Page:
“Anyone listening to me who wants to look at pictures that make you smile and pictures that help you see hope, they’re inside Milwaukee Magazine,” said Andre Lee Ellis as he spoke about Sara Stathas’s photos of his event, 500 Tuxedos. Andre said he’d tell people and he’d keep telling people till the very last day of February to go look at the photos featuring 385 black men and boys dressed in tuxedos and marching through Milwaukee. Now here we are at the end of the February, and we invite people to take a look at these photos and to keep looking beyond the month and into the future.
Sara Stathas has been working with Milwaukee Magazine since she moved to Milwaukee in 2011, and they called on her to photograph 500 Tuxedos for the February issue of the Magazine. She was introduced to the assignment just a day before the event. The Magazine asked her to capture a “day-in-the-life” of 500 Tuxedo’s organizer, Andre Lee Ellis, as he facilitated nearly 400 men and boys coming together, dressing up, marching, and having a night on the town. Sara got to speak with Andre and learn about the roots of the event and Andre’s work as an activist.
I’m hoping the photo essay has legs, for myself of course, but also for Mr. Ellis, whose work is having such a positive influence in Milwaukee. Working on this shoot let me be the visual voice of another and showed me the impact of photography on history and community.
Andre came up with the idea for 500 Tuxedos a couple years back, when he and his wife were dressed up for a nice dinner out. A couple of the boys in their neighborhood saw the couple in their dress clothes and began asking them questions. Andre realized the boys didn’t have any role models who ever dressed up, and they didn’t have opportunities themselves to experience what it was like to dress up nicely and go out on the town. And so, he made a call for African American men to serve as mentors for African American boys, each man sponsoring a boy so he could rent a tuxedo and take part in the march, prayer service, and dinner in downtown Milwaukee. The event started with 150 men and boys, and this past year grew to 385.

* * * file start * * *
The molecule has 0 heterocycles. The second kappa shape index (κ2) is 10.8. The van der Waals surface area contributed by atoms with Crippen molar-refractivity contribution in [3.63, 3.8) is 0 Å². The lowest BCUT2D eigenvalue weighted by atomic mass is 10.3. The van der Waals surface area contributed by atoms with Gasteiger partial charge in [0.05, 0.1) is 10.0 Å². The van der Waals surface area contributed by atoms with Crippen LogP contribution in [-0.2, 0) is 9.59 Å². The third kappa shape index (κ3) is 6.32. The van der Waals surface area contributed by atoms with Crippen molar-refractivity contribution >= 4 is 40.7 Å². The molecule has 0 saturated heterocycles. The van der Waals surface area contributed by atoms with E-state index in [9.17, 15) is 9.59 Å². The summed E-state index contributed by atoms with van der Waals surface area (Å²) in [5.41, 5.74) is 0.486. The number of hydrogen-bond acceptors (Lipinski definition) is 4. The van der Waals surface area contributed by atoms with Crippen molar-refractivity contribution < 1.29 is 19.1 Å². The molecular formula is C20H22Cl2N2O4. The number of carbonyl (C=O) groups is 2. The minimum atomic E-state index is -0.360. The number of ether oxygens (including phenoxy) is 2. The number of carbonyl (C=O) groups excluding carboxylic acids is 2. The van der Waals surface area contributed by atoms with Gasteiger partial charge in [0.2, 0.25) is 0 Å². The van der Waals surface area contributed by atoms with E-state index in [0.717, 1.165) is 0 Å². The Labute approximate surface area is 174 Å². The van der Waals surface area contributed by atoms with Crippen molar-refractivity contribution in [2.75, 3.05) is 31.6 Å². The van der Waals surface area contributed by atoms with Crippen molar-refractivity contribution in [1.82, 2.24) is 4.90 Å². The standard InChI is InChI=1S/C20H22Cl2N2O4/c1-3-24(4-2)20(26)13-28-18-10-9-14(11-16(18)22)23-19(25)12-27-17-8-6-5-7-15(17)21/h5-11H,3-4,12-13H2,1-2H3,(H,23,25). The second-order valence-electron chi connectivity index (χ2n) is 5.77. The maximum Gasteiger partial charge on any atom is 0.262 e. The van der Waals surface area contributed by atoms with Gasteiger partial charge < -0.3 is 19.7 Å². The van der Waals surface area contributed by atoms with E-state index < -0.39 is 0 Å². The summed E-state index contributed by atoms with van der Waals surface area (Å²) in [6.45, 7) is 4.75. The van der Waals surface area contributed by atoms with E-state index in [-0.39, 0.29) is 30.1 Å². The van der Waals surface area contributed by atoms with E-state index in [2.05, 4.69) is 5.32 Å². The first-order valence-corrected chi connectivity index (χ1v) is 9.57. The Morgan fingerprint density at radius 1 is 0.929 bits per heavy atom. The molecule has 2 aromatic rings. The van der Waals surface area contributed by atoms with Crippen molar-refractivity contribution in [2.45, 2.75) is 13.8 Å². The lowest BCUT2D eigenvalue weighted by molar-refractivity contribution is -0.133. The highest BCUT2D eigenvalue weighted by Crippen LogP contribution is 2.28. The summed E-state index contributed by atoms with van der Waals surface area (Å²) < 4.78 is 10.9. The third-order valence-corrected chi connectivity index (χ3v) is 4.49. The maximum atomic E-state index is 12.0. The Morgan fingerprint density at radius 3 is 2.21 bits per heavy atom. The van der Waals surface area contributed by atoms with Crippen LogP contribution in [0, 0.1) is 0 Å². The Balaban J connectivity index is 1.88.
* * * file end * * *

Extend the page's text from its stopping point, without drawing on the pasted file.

The men and boys gathered at a local community center, where everyone changed into their tuxedos. Sara says that instantly upon everyone’s meeting, she realized that profiling Andre would be a challenge. Andre had a lot to do the whole day, taking care of the event and the people and Sara didn’t want to distract from his job. She decided not to take him away for a portrait, but instead to take action portraits that she hopes, together, depict who he is and who he was on this day.
The photos combine to reflect his passion and dedication; they create a portrait of him in action.
Sara followed along as the group listened to speakers, marched to the Milwaukee Art Museum for a historic photo, and went to dinner for bonding and celebration. She says she was working alone, so she “had to be mobile and keep it simple.” She sought to use an adapted long-form approach, where she told the story over the course of the day.
I love the freedom of exploration and the time to let the story unfold naturally.
Sara found it impossible not to be moved by the course of the day, and by Andre’s work in general. Since he began his community work in his Milwaukee neighborhood, the area went from the number one or two crime area in the city, to number twelve. Sara says she would be interested in finding some of the boys from the event and getting portraits of them in their regular clothes.